GREELEY, Colo. â€” Michelle Clark, D.C., of Denver, Colo., participated on the Practice Analysis Advisory Committee held on April 3-5, 2008, at the headquarters of the National Board of Chiropractic Examiners (NBCE) in Greeley. Dr. Clark was one of 24 individuals who participated on the advisory committee.
Doctors in full-time chiropractic practice from across the United States came to the NBCE to develop a list concerning critical tasks they perform as part of their professional roles. These critical tasks will become part of a survey instrument that will be mailed to chiropractors throughout the United States. The meeting was facilitated by Ray Talke, president of Minds in Action Inc., who has worked with over 100 occupational groups in the development of professional task analysis descriptions.
This will be the fourth time the National Board has surveyed practitioners from all 50 states and the District of Columbia in order to document chiropractic practice, with the first survey conducted in 1991. The practice analysis is the foundation of the Part III and Part IV clinical and practical skills assessments administered by the NBCE to ensure that exam content directly pertains to the practice of chiropractic.
Additionally, the published report of the practice analysis is a tool for educators as well as legislators, state licensing boards, insurance companies, practitioners and others who need a reference concerning the practice of chiropractic.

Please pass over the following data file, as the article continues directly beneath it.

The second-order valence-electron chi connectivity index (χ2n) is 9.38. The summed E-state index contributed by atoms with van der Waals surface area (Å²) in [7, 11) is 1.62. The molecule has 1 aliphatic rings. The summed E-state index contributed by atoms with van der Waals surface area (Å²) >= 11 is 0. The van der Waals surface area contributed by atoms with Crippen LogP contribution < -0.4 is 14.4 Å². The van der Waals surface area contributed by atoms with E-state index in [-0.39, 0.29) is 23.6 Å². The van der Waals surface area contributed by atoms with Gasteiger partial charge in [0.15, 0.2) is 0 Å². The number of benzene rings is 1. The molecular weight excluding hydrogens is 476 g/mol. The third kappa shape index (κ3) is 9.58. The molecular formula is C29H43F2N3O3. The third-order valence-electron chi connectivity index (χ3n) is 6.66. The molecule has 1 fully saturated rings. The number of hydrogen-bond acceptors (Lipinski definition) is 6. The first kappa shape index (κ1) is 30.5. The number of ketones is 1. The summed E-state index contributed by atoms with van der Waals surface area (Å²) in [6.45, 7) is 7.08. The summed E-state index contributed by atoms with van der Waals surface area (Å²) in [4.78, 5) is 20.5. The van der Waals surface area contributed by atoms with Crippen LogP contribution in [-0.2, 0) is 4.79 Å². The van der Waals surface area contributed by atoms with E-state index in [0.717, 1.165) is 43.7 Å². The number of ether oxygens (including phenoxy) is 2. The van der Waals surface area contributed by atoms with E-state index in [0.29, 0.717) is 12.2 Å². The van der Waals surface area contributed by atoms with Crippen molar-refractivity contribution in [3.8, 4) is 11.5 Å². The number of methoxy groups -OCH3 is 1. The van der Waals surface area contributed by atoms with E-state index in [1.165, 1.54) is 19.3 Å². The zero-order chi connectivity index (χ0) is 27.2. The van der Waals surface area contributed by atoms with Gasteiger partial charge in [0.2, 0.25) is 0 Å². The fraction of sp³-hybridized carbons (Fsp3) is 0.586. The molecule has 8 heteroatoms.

The practice analysis also includes an extensive survey of research in the profession that has proven useful in understanding the importance of chiropractic in the health care system.
Headquartered in Greeley, Colo., the NBCE is the international testing organization for the chiropractic profession. Established in 1963, the NBCE develops, administers and scores legally defensible, standardized written and practical examinations for candidates seeking chiropractic licensure throughout the United States and in many foreign countries.
I joined a running group last November to train for a half marathon. I knew that I could reach my goal, but I wanted to do it in an environment that offered coaching, encouragement, and other people who were striving for the same goal. When one of my patients told me about Runner’s Edge of the Rockies I was psyched. The first Saturday group run was so much fun. I felt like part of the family from day one. What I didn’t realize is that a lot of the people in my pace group were first-time half-marathoners AND doing my same race! I chose the Phoenix Rock and Roll half marathon ( I am no dummy, I wanted my first half-marathon to be flat, low in elevation, and warmer than Denver in January).
I started training and followed a pretty rigid training schedule that was provided by Coach David Manthy. He was there via email for all questions and concerns, but after the group runs on Saturday he was there to chit chat. He was always checking in to make sure the training was going well. We trained from Thansgiving to mid January. At the time for signing up the race I thought that training for a half marathon would be the perfect way to prevent the holiday weight gain however, that meant training in ice and snow and getting up in the pitch black to get a morning run in before the sun came up.
But it all paid off…. On a Sunday morning in January, I successfully completed my first half-marathon! And I did it with the help of Runner’s Edge and Coach Manthy.
If you are thinking about training with a group for a race goal, I highly encourage it. It is fun, exciting, and worth every step.